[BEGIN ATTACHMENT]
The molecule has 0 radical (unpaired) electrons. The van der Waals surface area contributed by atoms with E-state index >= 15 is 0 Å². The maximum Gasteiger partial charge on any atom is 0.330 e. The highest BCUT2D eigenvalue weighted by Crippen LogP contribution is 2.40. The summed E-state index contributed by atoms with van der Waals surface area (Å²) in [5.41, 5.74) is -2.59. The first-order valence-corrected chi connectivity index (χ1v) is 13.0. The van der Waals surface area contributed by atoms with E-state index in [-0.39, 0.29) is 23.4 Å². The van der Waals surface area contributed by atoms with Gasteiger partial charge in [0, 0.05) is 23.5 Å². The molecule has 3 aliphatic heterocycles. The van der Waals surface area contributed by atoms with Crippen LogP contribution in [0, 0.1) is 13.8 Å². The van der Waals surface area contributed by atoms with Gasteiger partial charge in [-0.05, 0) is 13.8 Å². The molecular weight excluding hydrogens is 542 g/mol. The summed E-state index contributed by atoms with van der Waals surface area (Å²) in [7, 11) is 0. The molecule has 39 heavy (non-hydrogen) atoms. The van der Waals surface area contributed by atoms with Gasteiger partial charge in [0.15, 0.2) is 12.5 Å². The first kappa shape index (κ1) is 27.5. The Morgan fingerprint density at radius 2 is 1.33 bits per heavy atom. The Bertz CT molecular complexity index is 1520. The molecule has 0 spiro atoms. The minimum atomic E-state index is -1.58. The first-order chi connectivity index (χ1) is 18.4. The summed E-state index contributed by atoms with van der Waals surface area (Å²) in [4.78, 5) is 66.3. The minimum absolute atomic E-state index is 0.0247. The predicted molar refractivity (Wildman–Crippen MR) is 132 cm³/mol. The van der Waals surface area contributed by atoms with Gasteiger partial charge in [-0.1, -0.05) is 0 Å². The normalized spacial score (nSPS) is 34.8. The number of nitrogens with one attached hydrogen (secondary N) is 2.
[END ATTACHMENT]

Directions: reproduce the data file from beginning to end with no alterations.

The molecule has 0 radical (unpaired) electrons. The van der Waals surface area contributed by atoms with E-state index >= 15 is 0 Å². The maximum Gasteiger partial charge on any atom is 0.330 e. The highest BCUT2D eigenvalue weighted by Crippen LogP contribution is 2.40. The summed E-state index contributed by atoms with van der Waals surface area (Å²) in [5.41, 5.74) is -2.59. The first-order valence-corrected chi connectivity index (χ1v) is 13.0. The van der Waals surface area contributed by atoms with E-state index in [-0.39, 0.29) is 23.4 Å². The van der Waals surface area contributed by atoms with Gasteiger partial charge in [0, 0.05) is 23.5 Å². The molecule has 3 aliphatic heterocycles. The van der Waals surface area contributed by atoms with Crippen LogP contribution in [0, 0.1) is 13.8 Å². The van der Waals surface area contributed by atoms with Gasteiger partial charge in [-0.05, 0) is 13.8 Å². The molecular weight excluding hydrogens is 542 g/mol. The summed E-state index contributed by atoms with van der Waals surface area (Å²) in [7, 11) is 0. The molecule has 39 heavy (non-hydrogen) atoms. The van der Waals surface area contributed by atoms with Gasteiger partial charge in [0.15, 0.2) is 12.5 Å². The first kappa shape index (κ1) is 27.5. The Morgan fingerprint density at radius 2 is 1.33 bits per heavy atom. The Bertz CT molecular complexity index is 1520. The molecule has 0 spiro atoms. The minimum atomic E-state index is -1.58. The first-order chi connectivity index (χ1) is 18.4. The summed E-state index contributed by atoms with van der Waals surface area (Å²) in [4.78, 5) is 66.3. The minimum absolute atomic E-state index is 0.0247. The predicted molar refractivity (Wildman–Crippen MR) is 132 cm³/mol. The van der Waals surface area contributed by atoms with Gasteiger partial charge in [-0.1, -0.05) is 0 Å². The normalized spacial score (nSPS) is 34.8. The number of nitrogens with one attached hydrogen (secondary N) is 2.